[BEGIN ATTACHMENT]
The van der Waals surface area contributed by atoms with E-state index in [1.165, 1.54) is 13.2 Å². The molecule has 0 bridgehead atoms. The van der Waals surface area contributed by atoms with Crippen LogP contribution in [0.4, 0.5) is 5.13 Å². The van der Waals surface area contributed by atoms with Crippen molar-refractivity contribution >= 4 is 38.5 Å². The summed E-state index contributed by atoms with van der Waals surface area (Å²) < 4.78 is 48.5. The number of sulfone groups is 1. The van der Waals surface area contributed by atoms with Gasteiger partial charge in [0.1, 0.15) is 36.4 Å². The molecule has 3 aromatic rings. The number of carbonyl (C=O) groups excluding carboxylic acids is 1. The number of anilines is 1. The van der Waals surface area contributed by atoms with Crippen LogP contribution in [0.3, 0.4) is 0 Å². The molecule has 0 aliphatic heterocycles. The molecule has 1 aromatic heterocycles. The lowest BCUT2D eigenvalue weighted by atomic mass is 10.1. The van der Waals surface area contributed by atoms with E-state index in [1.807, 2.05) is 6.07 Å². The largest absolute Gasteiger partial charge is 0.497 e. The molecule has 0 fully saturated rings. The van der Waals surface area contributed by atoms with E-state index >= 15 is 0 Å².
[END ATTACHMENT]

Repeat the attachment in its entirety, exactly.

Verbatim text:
The van der Waals surface area contributed by atoms with E-state index in [1.165, 1.54) is 13.2 Å². The molecule has 0 bridgehead atoms. The van der Waals surface area contributed by atoms with Crippen LogP contribution in [0.4, 0.5) is 5.13 Å². The van der Waals surface area contributed by atoms with Crippen molar-refractivity contribution >= 4 is 38.5 Å². The summed E-state index contributed by atoms with van der Waals surface area (Å²) < 4.78 is 48.5. The number of sulfone groups is 1. The van der Waals surface area contributed by atoms with Gasteiger partial charge in [0.1, 0.15) is 36.4 Å². The molecule has 3 aromatic rings. The number of carbonyl (C=O) groups excluding carboxylic acids is 1. The number of anilines is 1. The van der Waals surface area contributed by atoms with Crippen LogP contribution in [0.3, 0.4) is 0 Å². The molecule has 0 aliphatic heterocycles. The molecule has 1 aromatic heterocycles. The lowest BCUT2D eigenvalue weighted by atomic mass is 10.1. The van der Waals surface area contributed by atoms with E-state index in [1.807, 2.05) is 6.07 Å². The largest absolute Gasteiger partial charge is 0.497 e. The molecule has 0 fully saturated rings. The van der Waals surface area contributed by atoms with E-state index >= 15 is 0 Å².